Corcoran’s determination to eliminate state funding for Enterprise Florida, Visit Florida, and a host of other economic incentive programs, including those targeting professional sports teams and the entertainment industry, created a virtual civil war amongst Florida Republicans in the first half of 2017. Ultimately, Enterprise Florida and Visit Florida retained a substantial amount of funding, though EFI lost the bulk of its money for job incentives.

That proposal resulted in an intense ideological battle between Corcoran and Governor Rick Scott, who spent weeks traveling to the districts of House Republicans who supported the plan to defund the agencies.

“Unfortunately, the Speaker made a lot of people vote for that bill before he changed his mind and made his deal and then we had an about face and the end result was a decent bill,” said Latvala. “A lot of young House members were made to march the plank in their communities … just because of this ideological proposal from the House Speaker.”

Sitting right next to Latvala on the dais at the event was Seminole’s Larry Ahern, who was one of those House Republicans who supported Corcoran’s push to defundthose state agencies.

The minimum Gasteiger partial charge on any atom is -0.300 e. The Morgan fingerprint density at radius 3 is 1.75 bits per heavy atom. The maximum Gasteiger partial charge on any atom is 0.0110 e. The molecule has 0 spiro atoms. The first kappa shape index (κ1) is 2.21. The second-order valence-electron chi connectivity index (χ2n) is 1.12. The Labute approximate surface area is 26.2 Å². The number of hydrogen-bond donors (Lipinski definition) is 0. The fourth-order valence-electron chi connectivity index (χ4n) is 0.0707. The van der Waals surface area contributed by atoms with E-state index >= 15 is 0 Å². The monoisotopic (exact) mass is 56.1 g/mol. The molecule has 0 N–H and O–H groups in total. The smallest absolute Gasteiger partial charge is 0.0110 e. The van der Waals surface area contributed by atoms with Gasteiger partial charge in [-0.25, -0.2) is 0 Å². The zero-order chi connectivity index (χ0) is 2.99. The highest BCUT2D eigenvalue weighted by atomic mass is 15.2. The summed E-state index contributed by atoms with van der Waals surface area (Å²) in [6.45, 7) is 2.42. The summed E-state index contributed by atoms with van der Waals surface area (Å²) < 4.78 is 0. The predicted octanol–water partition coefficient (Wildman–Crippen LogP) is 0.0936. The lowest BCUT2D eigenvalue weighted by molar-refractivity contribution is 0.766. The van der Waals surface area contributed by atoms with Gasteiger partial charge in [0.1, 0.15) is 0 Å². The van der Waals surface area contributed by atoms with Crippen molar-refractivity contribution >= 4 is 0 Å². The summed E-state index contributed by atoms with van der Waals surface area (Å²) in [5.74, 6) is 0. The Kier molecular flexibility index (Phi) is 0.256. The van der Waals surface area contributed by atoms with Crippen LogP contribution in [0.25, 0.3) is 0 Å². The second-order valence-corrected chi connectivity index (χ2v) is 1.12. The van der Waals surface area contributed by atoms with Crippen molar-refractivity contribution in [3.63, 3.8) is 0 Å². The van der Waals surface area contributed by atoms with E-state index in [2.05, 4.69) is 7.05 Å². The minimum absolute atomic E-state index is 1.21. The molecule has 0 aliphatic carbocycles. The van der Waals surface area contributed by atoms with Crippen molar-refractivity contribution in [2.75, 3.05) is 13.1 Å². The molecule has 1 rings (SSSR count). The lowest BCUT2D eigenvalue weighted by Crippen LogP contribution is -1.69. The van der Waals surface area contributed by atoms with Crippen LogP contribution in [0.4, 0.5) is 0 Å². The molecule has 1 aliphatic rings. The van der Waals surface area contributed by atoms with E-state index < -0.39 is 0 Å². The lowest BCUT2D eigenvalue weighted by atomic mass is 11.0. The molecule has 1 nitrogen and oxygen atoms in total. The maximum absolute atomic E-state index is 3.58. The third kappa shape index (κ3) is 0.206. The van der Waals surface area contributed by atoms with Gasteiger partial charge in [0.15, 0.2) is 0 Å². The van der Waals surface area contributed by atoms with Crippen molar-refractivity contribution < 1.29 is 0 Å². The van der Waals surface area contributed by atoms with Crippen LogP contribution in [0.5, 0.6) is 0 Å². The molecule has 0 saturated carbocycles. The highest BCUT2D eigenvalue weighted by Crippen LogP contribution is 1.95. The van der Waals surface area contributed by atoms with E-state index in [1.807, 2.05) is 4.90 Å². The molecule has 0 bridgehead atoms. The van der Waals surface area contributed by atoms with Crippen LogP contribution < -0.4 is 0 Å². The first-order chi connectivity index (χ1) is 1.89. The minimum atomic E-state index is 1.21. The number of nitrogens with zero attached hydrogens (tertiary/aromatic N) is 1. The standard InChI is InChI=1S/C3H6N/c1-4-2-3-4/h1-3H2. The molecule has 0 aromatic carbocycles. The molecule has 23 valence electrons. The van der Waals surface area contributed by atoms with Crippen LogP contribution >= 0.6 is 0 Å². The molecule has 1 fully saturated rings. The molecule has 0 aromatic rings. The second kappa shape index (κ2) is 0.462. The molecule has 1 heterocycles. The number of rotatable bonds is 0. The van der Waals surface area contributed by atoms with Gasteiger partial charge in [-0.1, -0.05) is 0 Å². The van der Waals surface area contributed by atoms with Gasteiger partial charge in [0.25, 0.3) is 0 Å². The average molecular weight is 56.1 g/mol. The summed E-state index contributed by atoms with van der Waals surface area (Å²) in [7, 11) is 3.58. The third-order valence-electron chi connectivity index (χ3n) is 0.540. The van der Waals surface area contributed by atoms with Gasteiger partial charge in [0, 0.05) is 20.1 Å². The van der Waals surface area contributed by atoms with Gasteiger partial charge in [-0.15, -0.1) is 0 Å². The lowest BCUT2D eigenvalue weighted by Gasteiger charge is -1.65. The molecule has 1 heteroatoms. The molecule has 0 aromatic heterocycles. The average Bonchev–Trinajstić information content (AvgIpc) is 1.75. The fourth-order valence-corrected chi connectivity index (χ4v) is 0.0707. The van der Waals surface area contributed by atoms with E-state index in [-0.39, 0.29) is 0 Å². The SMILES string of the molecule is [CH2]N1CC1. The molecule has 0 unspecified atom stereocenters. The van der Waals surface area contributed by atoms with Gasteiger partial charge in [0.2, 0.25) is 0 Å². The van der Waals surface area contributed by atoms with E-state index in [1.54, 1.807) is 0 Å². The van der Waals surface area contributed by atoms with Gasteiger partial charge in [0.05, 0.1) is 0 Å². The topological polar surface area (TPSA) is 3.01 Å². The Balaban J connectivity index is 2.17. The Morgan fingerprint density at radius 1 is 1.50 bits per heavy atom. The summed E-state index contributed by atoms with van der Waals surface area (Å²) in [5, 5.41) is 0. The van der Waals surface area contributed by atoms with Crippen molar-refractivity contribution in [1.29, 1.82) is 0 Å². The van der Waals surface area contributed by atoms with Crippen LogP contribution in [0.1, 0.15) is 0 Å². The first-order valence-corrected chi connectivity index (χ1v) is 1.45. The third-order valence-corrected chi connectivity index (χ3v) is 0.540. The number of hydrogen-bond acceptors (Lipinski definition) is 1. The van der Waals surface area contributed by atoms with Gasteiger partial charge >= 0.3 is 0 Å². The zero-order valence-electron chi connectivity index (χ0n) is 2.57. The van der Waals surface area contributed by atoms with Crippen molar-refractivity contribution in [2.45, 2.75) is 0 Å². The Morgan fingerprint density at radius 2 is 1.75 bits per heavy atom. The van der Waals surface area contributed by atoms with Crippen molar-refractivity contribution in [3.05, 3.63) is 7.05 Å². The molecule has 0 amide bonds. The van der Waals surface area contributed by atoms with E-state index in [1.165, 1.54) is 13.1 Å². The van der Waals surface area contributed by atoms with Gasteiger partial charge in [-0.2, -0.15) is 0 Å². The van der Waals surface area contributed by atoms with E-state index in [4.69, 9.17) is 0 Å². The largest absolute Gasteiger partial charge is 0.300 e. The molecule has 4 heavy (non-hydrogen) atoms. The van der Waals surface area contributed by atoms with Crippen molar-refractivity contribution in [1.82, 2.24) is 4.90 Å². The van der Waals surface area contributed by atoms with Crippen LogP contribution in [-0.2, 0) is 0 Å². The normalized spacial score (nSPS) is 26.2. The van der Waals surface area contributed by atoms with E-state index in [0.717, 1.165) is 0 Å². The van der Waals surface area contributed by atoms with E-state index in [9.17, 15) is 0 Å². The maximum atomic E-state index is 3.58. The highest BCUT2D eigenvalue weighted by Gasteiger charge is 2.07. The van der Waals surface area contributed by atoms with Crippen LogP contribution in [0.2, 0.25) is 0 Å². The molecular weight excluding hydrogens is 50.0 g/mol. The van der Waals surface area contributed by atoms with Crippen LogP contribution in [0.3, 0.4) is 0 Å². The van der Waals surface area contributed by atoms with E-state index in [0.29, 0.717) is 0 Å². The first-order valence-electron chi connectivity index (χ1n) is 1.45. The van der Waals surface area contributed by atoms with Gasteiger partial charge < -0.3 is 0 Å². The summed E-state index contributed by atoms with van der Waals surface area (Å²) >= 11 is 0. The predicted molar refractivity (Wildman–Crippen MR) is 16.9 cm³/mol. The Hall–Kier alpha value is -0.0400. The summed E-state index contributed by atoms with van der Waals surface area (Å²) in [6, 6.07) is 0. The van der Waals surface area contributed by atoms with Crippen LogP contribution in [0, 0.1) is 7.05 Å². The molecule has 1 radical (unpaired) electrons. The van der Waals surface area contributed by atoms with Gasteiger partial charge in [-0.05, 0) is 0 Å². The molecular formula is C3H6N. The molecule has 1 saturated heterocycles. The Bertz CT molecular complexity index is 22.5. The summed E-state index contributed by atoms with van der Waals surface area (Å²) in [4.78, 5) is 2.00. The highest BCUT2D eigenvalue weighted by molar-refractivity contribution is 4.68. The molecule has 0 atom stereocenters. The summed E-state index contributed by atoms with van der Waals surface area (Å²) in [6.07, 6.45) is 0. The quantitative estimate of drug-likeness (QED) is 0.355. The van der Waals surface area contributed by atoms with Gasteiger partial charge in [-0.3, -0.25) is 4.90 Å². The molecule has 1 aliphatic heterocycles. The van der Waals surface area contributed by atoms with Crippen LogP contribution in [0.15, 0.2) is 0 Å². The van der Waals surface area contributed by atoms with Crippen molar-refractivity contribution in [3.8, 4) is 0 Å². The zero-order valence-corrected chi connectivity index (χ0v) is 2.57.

“No more does one corporation get all the benefits,” said Ahern of the final product. “Now it will be a better package for job training and creation throughout the state.”

South Pasadena Republican House member Kathleen Peters said she refused to “walk that plank,” and said she was quite vocal about not supporting it, before getting in her own dig at Corcoran.

“When I look at good leadership, I look at leaders who are not divisive, leaders who can see a problem and bring all the stakeholders together and come up with a good solution,” Peters said. “And that’s not what happened here in the beginning.”

Palm Harbor Republican Chris Sprowls supported the controversial legislation.

“When the Quick Action Closing Fund, paid for by tax dollars, says to an out of state company like Wa-Wa we’re going to give you millions of dollars in taxpayer money to come and compete with homegrown Florida businesses, I’m offended by that,” he said. “We all should be.”